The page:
“[Before] you washed your hands in the same water over and over,” said William Tritt, whose home in Stevens, AK, was one of 11 in the community that received a Mini PASS unit. “But this one here, it’s a lot more convenient.”

As COVID-19 continues to threaten rural communities, the health impact of the project has been profound—an impact made possible by strong and flexible partnerships. Approached by the Centers for Disease Control and Prevention (CDC) during the early days of the pandemic to help address water access in rural Alaska, the CDC Foundation reached out to ANTHC. Through funds provided to the CDC Foundation by a private donor, ANTHC partnered with two local engineering companies to design the Mini PASS system and a local manufacturing company to build the units.

William Tritt and Cora Simon outside of their home in the small community of Stevens, Alaska.

Signage explains the Mini PASS system implemented by CDC Foundation partner agency ANTHC at their headquarters in Anchorage, Alaska.

Turquoise Sidibe, associate VP of emergency response for the CDC Foundation, meets with Valerie Davidson at ANTHC headquarters in Anchorage, Alaska.

With their deep contacts in Alaska Native communities, ANTHC staff worked with those of the Tanana Chiefs Conference, a consortium of Tribal communities in Alaska’s interior, to identify the communities most in need, and then worked with leaders in those communities to identify which community members would receive the Mini PASS units. In addition to the 106 units initially provided by the CDC Foundation, outreach to other funders in Alaska attracted funding for 25 more units, further amplifying the overall project impact.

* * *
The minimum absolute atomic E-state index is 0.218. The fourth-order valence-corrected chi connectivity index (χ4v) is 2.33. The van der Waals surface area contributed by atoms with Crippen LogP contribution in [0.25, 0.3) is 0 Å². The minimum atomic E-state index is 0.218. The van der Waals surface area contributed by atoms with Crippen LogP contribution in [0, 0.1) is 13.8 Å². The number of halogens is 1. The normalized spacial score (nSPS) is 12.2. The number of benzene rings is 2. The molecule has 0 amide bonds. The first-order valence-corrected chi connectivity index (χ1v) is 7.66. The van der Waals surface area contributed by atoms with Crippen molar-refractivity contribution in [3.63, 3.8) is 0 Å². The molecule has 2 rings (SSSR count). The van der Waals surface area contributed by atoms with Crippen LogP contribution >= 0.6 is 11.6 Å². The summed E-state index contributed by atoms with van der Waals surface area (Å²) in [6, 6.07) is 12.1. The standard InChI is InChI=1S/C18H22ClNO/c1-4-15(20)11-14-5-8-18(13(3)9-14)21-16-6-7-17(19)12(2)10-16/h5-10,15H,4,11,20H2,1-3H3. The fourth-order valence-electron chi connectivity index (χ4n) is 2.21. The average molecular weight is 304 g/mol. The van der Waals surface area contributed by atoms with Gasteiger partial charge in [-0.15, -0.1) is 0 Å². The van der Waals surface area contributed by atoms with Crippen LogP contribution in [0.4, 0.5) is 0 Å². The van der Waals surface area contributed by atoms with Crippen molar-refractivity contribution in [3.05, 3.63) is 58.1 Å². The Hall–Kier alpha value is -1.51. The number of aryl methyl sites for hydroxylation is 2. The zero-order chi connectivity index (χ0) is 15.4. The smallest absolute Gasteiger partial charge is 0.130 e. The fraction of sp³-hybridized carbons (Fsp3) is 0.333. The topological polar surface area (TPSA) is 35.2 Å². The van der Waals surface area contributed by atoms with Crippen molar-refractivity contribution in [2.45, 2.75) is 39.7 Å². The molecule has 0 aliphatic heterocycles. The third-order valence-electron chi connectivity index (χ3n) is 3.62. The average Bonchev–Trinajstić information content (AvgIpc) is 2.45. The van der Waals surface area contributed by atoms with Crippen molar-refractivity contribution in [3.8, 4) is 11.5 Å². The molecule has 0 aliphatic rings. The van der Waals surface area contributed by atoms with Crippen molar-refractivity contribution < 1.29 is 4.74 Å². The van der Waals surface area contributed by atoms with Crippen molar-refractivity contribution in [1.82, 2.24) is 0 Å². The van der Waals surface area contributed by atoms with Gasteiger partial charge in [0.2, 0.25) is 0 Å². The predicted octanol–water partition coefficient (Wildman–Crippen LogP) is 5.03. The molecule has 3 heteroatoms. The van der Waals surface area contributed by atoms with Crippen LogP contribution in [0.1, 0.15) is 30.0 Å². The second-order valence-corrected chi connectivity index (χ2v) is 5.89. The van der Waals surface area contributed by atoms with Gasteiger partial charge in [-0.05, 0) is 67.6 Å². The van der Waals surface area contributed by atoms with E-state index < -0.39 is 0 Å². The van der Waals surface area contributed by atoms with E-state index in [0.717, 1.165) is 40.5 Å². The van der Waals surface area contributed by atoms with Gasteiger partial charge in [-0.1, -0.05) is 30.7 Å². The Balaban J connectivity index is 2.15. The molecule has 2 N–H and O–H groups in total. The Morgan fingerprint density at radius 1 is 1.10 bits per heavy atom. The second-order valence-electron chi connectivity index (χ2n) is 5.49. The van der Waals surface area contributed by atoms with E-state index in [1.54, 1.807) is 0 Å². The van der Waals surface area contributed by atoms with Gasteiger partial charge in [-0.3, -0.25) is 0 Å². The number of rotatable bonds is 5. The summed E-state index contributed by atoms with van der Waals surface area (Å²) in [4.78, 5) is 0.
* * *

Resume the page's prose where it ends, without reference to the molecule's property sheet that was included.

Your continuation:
The CDC Foundation has been an incredible partner. They’ve listened to our concerns in the most respectful and proactive way.

“The CDC Foundation has been an incredible partner,” said Davidson. “They’ve listened to our concerns in the most respectful and proactive way, and brought in other partners that allow us to be able to extend this work beyond the original scope.”

Through a generous extension by the private funder and a CDC grant to the Tanana Chiefs Conference, an additional 122 Mini PASS units will soon be installed, bringing the total to 363 Mini PASS units installed through the project. Future designs are also undergoing customizations to improve their performance, like adding carbon monoxide detectors to alert residents to high levels of Co2. In some communities, local residents are incorporating the units into more permanent water and sanitation home improvements as well, ensuring the long-term impact of the Mini PASS project despite the challenges posed by COVID-19.

“Our partners on the ground have been able to do phenomenal work over the past two years,” said Turquoise Sidibe, associate vice president of emergency response at the CDC Foundation. “Without their knowledge and expertise and without the community rallying for this project, it wouldn't have been possible.”

Learn more about our partnerships in Alaska.